Separating ‘The Mum’ from ‘The Student’

It’s a lot harder than I anticipated.

I was worried, before SB arrived, that I wouldn’t be able to stop being a student, and I’d find it difficult to adjust to being a mum. Much to my surprise, I’ve found the opposite – I love being her mum. Everyone’s said I’ve taken to it like a natural, and if I can be big-headed for a while I’d be inclined to agree – it just feels like the most natural thing in the world. The difficulty is in going back to being a student.

I’ve got a couple of essays due in – one for the 30th of this month, and the other for the 16th May – and I’d hoped, what with thinking I had until the 28th, to have finished them before SB arrived. Of course, with her coming three weeks early, it threw all the plans into disarray – not that I’m complaining, I absolutely wouldn’t be without her! – so I’m left in the odd situation of trying to finish my essay with a two week old baby (two weeks old today!). I could apply for an extension, and I’m not necessarily opposed to doing that, but if I can avoid it I’d like to – the sooner I can get the work done, the better. I’ve got incentives in place – as well as finishing uni for the summer once these essays are handed in, we’ll be taking SB back to our hometown for the weekend, to see the sea and the beach for the first time and to see family. 

We’ve been discharged from the midwives and are meeting the health visitor for the first time today, which I’m a little bit nervous about – I’m not entirely sure what a health visitor does, apart from weighing the baby (and I really hope her weight is ok, we’ve been struggling with bottlefeeding but finally seem to have cracked it, so if there’s a problem, I may cry). I’ve heard a lot of horror stories – but in fairness, I heard horror stories about the hospital where I gave birth, and yet I’d recommend it to absolutely anyone, so you can’t always believe what you hear!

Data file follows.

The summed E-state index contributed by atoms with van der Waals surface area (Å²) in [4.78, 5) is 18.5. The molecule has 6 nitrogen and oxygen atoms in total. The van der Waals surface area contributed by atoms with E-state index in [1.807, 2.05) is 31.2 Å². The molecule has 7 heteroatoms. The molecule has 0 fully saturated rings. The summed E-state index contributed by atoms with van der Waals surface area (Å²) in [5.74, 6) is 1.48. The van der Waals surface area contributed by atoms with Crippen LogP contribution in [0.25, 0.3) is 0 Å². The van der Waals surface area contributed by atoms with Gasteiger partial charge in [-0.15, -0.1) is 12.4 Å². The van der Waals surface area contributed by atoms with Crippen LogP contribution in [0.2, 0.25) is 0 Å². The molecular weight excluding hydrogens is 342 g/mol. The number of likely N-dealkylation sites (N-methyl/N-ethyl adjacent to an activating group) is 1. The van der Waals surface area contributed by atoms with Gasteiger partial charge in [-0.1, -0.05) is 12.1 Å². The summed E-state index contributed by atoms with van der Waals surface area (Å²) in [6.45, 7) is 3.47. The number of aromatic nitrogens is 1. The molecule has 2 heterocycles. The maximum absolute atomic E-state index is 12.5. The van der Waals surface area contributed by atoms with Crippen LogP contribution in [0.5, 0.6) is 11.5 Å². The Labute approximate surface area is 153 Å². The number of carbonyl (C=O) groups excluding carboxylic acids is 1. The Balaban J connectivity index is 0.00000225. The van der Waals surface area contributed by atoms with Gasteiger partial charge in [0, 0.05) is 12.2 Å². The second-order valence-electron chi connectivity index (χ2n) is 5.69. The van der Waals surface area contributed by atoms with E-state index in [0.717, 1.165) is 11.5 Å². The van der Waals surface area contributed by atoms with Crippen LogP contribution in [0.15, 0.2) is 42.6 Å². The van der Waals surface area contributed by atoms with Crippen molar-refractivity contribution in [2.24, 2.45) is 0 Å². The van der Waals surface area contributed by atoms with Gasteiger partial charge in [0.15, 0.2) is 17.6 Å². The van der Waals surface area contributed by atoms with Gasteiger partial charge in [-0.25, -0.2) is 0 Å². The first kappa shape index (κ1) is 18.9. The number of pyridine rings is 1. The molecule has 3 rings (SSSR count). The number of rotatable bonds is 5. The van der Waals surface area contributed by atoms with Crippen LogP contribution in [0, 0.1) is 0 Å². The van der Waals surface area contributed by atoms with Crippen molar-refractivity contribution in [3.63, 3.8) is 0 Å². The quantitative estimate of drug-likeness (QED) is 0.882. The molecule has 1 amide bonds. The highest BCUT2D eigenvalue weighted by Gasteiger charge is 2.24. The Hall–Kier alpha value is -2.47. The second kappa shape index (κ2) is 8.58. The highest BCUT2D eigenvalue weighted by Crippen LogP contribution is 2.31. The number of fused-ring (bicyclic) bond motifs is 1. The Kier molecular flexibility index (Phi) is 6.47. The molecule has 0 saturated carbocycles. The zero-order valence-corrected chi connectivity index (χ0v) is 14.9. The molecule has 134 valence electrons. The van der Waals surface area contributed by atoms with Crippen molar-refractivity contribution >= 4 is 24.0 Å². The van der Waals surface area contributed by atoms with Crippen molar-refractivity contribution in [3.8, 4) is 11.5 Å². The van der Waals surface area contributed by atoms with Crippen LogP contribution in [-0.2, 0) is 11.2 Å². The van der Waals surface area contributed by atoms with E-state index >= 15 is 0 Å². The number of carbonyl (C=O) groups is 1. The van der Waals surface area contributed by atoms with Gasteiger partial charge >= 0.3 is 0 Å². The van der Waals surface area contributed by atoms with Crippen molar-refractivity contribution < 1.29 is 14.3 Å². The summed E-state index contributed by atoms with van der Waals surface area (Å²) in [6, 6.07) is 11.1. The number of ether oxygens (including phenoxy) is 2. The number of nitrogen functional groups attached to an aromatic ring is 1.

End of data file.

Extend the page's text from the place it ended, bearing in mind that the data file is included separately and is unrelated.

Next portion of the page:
As for the physical recovery, it’s taking so much longer than I thought, and it is frustrating – I want to be able to get out and about and do everything I want to do, and I want to be able to walk around with SB without struggling, and get up and do her bottles and changes with ease, but it is a long process. The stitches are the most painful part – and from a slightly more vain point of view, I am worried about what my bits will look like afterwards, because the doctor made no secret of the fact that it looked a mess at the time, but I’m hoping that’s just because anyone’s bits would look a mess after pushing a 7lb baby out. Emotionally I think I did get the ‘baby blues’ three or four days in, along with my milk coming in (I can’t wait for that to dry up, it is sore and uncomfortable and inconvenient and useless too!), but I’ve been very lucky and so far, emotionally I feel great – going into everything with a positive viewpoint has been so important, but I know I’m lucky and that for some women, no amount of positive thinking can prevent them from getting postnatal depression.

D has gone back to work – only for a couple of hours per shift to begin with, so that we can both ease into it – him back into working, and me into looking after SB alone. The first shift was nervewracking, but I’m starting to get a bit more confident with her – it’s taken two weeks, but I’ve finally realised that yes, I can pop her down to sleep in the moses basket next to me while I get on with some work. Until now I’d been spending all day holding her, which is lovely but not exactly the best way of getting work done.

It has been a crazy, whirlwind two weeks, but it’s actually really hard to believe that she’s ever not been a part of my life, never mind that she shouldn’t even have been born yet, technically. It’s also hard to imagine her not being a girl – D and I were discussing it yesterday; it’s like we’ve known she was a girl all along. She’s never been a boy, not really (which is weird, considering we have both insisted she was a boy for the last 20 weeks of the pregnancy, based on nothing more than a feeling). She’s just a little sweetheart.

And just to show you the change two weeks can make, you saw her as a newborn in the post announcing her birth – now here she is, two weeks on.



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